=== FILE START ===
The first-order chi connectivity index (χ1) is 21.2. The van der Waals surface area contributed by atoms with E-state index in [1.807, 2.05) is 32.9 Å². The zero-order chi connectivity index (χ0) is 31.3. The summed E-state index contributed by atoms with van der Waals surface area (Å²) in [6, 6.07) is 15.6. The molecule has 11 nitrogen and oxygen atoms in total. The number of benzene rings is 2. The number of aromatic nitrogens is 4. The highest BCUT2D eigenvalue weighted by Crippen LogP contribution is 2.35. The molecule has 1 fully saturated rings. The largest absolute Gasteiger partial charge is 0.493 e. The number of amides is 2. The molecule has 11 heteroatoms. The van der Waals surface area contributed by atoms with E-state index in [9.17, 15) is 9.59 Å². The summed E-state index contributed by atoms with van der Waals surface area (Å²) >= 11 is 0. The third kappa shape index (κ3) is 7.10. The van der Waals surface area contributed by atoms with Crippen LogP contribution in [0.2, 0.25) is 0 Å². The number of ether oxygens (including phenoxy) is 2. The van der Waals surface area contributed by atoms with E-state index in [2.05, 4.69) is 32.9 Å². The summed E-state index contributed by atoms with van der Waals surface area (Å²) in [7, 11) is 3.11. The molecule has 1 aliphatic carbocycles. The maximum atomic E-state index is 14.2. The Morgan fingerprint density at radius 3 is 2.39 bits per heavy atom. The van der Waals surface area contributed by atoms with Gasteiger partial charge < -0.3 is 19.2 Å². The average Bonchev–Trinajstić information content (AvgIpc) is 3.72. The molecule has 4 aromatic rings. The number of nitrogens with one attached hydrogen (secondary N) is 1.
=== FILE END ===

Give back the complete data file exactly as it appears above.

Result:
The first-order chi connectivity index (χ1) is 21.2. The van der Waals surface area contributed by atoms with E-state index in [1.807, 2.05) is 32.9 Å². The zero-order chi connectivity index (χ0) is 31.3. The summed E-state index contributed by atoms with van der Waals surface area (Å²) in [6, 6.07) is 15.6. The molecule has 11 nitrogen and oxygen atoms in total. The number of benzene rings is 2. The number of aromatic nitrogens is 4. The highest BCUT2D eigenvalue weighted by Crippen LogP contribution is 2.35. The molecule has 1 fully saturated rings. The largest absolute Gasteiger partial charge is 0.493 e. The number of amides is 2. The molecule has 11 heteroatoms. The van der Waals surface area contributed by atoms with E-state index in [9.17, 15) is 9.59 Å². The summed E-state index contributed by atoms with van der Waals surface area (Å²) >= 11 is 0. The third kappa shape index (κ3) is 7.10. The van der Waals surface area contributed by atoms with Crippen LogP contribution in [0.2, 0.25) is 0 Å². The number of ether oxygens (including phenoxy) is 2. The van der Waals surface area contributed by atoms with E-state index in [2.05, 4.69) is 32.9 Å². The summed E-state index contributed by atoms with van der Waals surface area (Å²) in [7, 11) is 3.11. The molecule has 1 aliphatic carbocycles. The maximum atomic E-state index is 14.2. The Morgan fingerprint density at radius 3 is 2.39 bits per heavy atom. The van der Waals surface area contributed by atoms with Gasteiger partial charge < -0.3 is 19.2 Å². The average Bonchev–Trinajstić information content (AvgIpc) is 3.72. The molecule has 4 aromatic rings. The number of nitrogens with one attached hydrogen (secondary N) is 1.